Walking down the beverage aisle of a supermarket, one is dumbstruck by the sheer number of options available. A growing category, with dazzling colors that scream “buy me”, is vitamin waters.
Vitamin Water XXX is a classic example of unsubstantiated health marketing. Named for its “triple antioxidants” formula of acai, blueberry, and pomegranate flavors, the triple X logo has additional, naughty, connotations: the kind of xxx you can consume in front of your mother, according to the brand’s manufacturer.
With the help of this marketing drivel, the manufacturer, a Coca Cola subsidiary, is making billions of dollars a year. Unfortunately, the nutrition facts panel and the ingredient list is full of deceit.
This is what an honest ingredient list would read:
Here is the ingredient list on the package:
The ingredients listed are named to get you excited about how chic this product is.
For example, it’s not just any water being provided – you are getting reverse osmosis water, whatever that means. Probably better than regular water, right?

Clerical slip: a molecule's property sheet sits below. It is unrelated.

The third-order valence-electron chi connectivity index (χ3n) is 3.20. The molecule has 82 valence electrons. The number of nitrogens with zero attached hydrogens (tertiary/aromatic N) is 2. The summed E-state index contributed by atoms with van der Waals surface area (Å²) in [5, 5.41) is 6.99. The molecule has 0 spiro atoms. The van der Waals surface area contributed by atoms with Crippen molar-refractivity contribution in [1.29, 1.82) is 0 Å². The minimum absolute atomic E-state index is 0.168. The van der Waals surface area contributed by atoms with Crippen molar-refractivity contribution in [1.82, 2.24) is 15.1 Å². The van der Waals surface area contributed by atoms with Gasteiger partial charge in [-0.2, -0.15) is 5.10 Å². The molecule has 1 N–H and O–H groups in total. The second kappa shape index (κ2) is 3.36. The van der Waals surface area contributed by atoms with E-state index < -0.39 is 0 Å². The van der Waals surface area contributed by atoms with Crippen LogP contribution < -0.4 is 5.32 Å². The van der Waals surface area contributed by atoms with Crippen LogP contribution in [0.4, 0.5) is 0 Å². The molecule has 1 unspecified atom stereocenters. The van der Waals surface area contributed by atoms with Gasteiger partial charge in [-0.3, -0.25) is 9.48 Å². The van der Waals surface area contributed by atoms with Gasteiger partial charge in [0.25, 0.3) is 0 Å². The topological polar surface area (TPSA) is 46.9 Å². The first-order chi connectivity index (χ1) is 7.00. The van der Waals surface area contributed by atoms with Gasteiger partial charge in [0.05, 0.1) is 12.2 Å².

Next up – the sugar. Not just any sugar – it’s cane sugar. Sugar comes from beets or sugar cane. Someone must have decided that cane sugar sounds more sophisticated or healthy. Baloney.
A single serve bottle of this beverage has 8 teaspoons of needless, harmful sugar. Actually, the sugar actually does have a role to play in this beverage – to mask the very bitter taste of the vitamins added. However, 120 calories is a high price to pay when you can get non-bitter water out of the tap for zero calories and zero dollars.
Onwards, down the ingredient list, electrolyte sources also sounds cool. Admit it. However, did you know that a banana is also an electrolyte source?
The vitamins added will likely be mal-absorbed (read: you will urinate them). Their bio-availability is much lower than if consumed as part of whole foods.
Lastly, rest assured that a laboratory has perfected the right combination of natural chemicals to excite your olfactory and taste receptacles. It’s probably not the fruit and vegetable juice, which makes a guest appearance here, with less than 0.5% of the content.